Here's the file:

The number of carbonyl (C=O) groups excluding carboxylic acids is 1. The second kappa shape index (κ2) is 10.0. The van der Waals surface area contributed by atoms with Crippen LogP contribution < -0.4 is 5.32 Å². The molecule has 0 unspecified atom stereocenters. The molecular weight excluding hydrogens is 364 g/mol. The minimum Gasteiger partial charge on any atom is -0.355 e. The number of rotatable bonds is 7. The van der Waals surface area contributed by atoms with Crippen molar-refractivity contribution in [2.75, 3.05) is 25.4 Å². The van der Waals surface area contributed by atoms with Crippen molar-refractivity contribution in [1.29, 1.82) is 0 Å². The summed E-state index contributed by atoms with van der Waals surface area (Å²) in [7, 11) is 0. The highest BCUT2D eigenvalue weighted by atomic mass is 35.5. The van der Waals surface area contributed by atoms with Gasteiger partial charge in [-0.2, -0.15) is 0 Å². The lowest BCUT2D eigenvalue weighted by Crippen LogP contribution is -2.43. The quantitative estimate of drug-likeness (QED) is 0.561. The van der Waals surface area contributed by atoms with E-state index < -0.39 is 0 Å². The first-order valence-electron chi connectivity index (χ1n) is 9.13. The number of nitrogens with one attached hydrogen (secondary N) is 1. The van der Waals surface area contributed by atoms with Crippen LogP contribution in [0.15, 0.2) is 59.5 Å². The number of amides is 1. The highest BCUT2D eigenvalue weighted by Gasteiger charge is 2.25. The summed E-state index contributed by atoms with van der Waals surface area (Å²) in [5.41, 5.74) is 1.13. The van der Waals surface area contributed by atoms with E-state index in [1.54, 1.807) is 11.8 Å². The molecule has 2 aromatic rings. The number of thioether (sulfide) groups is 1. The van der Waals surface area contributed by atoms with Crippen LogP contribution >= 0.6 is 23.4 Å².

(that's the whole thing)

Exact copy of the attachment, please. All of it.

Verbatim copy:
The number of carbonyl (C=O) groups excluding carboxylic acids is 1. The second kappa shape index (κ2) is 10.0. The van der Waals surface area contributed by atoms with Crippen LogP contribution < -0.4 is 5.32 Å². The molecule has 0 unspecified atom stereocenters. The molecular weight excluding hydrogens is 364 g/mol. The minimum Gasteiger partial charge on any atom is -0.355 e. The number of rotatable bonds is 7. The van der Waals surface area contributed by atoms with Crippen molar-refractivity contribution in [2.75, 3.05) is 25.4 Å². The van der Waals surface area contributed by atoms with Crippen molar-refractivity contribution in [1.29, 1.82) is 0 Å². The summed E-state index contributed by atoms with van der Waals surface area (Å²) in [7, 11) is 0. The highest BCUT2D eigenvalue weighted by atomic mass is 35.5. The van der Waals surface area contributed by atoms with Gasteiger partial charge in [-0.2, -0.15) is 0 Å². The lowest BCUT2D eigenvalue weighted by Crippen LogP contribution is -2.43. The quantitative estimate of drug-likeness (QED) is 0.561. The van der Waals surface area contributed by atoms with E-state index < -0.39 is 0 Å². The first-order valence-electron chi connectivity index (χ1n) is 9.13. The number of nitrogens with one attached hydrogen (secondary N) is 1. The van der Waals surface area contributed by atoms with Crippen LogP contribution in [0.15, 0.2) is 59.5 Å². The number of amides is 1. The highest BCUT2D eigenvalue weighted by Gasteiger charge is 2.25. The summed E-state index contributed by atoms with van der Waals surface area (Å²) in [5.41, 5.74) is 1.13. The van der Waals surface area contributed by atoms with E-state index in [1.54, 1.807) is 11.8 Å². The molecule has 2 aromatic rings. The number of thioether (sulfide) groups is 1. The van der Waals surface area contributed by atoms with Crippen LogP contribution >= 0.6 is 23.4 Å².